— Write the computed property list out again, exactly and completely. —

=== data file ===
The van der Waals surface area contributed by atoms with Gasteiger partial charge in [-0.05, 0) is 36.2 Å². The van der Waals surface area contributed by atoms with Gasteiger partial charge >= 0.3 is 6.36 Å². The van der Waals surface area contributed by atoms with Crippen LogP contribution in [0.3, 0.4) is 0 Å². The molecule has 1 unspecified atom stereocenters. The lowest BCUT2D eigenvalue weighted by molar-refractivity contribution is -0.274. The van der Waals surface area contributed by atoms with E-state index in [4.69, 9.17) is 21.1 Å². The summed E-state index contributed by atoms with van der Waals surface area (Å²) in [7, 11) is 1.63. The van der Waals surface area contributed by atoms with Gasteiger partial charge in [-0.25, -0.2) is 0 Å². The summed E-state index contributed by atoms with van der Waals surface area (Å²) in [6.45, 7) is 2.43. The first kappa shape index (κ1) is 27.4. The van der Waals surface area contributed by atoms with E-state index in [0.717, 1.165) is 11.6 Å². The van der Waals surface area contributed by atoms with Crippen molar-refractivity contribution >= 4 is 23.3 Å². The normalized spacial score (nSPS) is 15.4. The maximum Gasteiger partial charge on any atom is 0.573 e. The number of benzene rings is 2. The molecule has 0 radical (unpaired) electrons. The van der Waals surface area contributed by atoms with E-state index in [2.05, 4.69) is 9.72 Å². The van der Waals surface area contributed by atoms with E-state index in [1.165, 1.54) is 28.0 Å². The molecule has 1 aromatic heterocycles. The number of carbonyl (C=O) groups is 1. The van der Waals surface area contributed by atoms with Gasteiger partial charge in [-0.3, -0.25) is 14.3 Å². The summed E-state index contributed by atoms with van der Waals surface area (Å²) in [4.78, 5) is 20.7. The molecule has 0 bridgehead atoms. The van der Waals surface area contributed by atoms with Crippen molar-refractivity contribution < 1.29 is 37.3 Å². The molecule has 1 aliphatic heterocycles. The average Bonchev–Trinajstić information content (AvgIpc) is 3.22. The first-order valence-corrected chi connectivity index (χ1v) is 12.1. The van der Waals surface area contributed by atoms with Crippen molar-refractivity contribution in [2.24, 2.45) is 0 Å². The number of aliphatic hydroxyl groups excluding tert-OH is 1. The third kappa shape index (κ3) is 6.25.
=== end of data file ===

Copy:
The van der Waals surface area contributed by atoms with Gasteiger partial charge in [-0.05, 0) is 36.2 Å². The van der Waals surface area contributed by atoms with Gasteiger partial charge >= 0.3 is 6.36 Å². The van der Waals surface area contributed by atoms with Crippen LogP contribution in [0.3, 0.4) is 0 Å². The molecule has 1 unspecified atom stereocenters. The lowest BCUT2D eigenvalue weighted by molar-refractivity contribution is -0.274. The van der Waals surface area contributed by atoms with E-state index in [4.69, 9.17) is 21.1 Å². The summed E-state index contributed by atoms with van der Waals surface area (Å²) in [7, 11) is 1.63. The van der Waals surface area contributed by atoms with Gasteiger partial charge in [-0.25, -0.2) is 0 Å². The summed E-state index contributed by atoms with van der Waals surface area (Å²) in [6.45, 7) is 2.43. The first kappa shape index (κ1) is 27.4. The van der Waals surface area contributed by atoms with E-state index in [0.717, 1.165) is 11.6 Å². The van der Waals surface area contributed by atoms with Crippen molar-refractivity contribution >= 4 is 23.3 Å². The normalized spacial score (nSPS) is 15.4. The maximum Gasteiger partial charge on any atom is 0.573 e. The number of benzene rings is 2. The molecule has 0 radical (unpaired) electrons. The van der Waals surface area contributed by atoms with E-state index in [2.05, 4.69) is 9.72 Å². The van der Waals surface area contributed by atoms with E-state index in [1.165, 1.54) is 28.0 Å². The molecule has 1 aromatic heterocycles. The number of carbonyl (C=O) groups is 1. The van der Waals surface area contributed by atoms with Gasteiger partial charge in [-0.3, -0.25) is 14.3 Å². The summed E-state index contributed by atoms with van der Waals surface area (Å²) in [4.78, 5) is 20.7. The molecule has 0 bridgehead atoms. The van der Waals surface area contributed by atoms with Crippen molar-refractivity contribution < 1.29 is 37.3 Å². The molecule has 1 aliphatic heterocycles. The average Bonchev–Trinajstić information content (AvgIpc) is 3.22. The first-order valence-corrected chi connectivity index (χ1v) is 12.1. The van der Waals surface area contributed by atoms with Crippen molar-refractivity contribution in [2.24, 2.45) is 0 Å². The number of aliphatic hydroxyl groups excluding tert-OH is 1. The third kappa shape index (κ3) is 6.25.